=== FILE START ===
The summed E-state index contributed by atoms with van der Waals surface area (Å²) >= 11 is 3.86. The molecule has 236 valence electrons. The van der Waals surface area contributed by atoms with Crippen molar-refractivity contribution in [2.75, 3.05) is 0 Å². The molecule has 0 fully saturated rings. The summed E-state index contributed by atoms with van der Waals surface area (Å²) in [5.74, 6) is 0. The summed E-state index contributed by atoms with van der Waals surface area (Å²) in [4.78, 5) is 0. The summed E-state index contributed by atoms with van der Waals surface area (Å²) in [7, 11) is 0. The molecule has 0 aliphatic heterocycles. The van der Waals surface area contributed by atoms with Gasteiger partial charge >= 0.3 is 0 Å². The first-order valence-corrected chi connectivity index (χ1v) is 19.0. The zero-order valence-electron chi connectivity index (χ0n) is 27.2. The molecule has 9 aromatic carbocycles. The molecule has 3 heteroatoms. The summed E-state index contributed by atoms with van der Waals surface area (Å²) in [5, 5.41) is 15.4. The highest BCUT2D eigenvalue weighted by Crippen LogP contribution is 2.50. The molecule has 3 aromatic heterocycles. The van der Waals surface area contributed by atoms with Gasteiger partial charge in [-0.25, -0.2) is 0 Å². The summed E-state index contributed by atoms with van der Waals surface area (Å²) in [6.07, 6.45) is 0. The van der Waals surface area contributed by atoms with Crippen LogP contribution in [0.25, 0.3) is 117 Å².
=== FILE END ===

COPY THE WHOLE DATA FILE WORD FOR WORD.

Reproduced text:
The summed E-state index contributed by atoms with van der Waals surface area (Å²) >= 11 is 3.86. The molecule has 236 valence electrons. The van der Waals surface area contributed by atoms with Crippen molar-refractivity contribution in [2.75, 3.05) is 0 Å². The molecule has 0 fully saturated rings. The summed E-state index contributed by atoms with van der Waals surface area (Å²) in [5.74, 6) is 0. The summed E-state index contributed by atoms with van der Waals surface area (Å²) in [4.78, 5) is 0. The summed E-state index contributed by atoms with van der Waals surface area (Å²) in [7, 11) is 0. The molecule has 0 aliphatic heterocycles. The van der Waals surface area contributed by atoms with Gasteiger partial charge >= 0.3 is 0 Å². The first-order valence-corrected chi connectivity index (χ1v) is 19.0. The zero-order valence-electron chi connectivity index (χ0n) is 27.2. The molecule has 9 aromatic carbocycles. The molecule has 3 heteroatoms. The summed E-state index contributed by atoms with van der Waals surface area (Å²) in [5, 5.41) is 15.4. The highest BCUT2D eigenvalue weighted by Crippen LogP contribution is 2.50. The molecule has 3 aromatic heterocycles. The van der Waals surface area contributed by atoms with Gasteiger partial charge in [-0.25, -0.2) is 0 Å². The summed E-state index contributed by atoms with van der Waals surface area (Å²) in [6.07, 6.45) is 0. The van der Waals surface area contributed by atoms with Crippen LogP contribution in [0.25, 0.3) is 117 Å².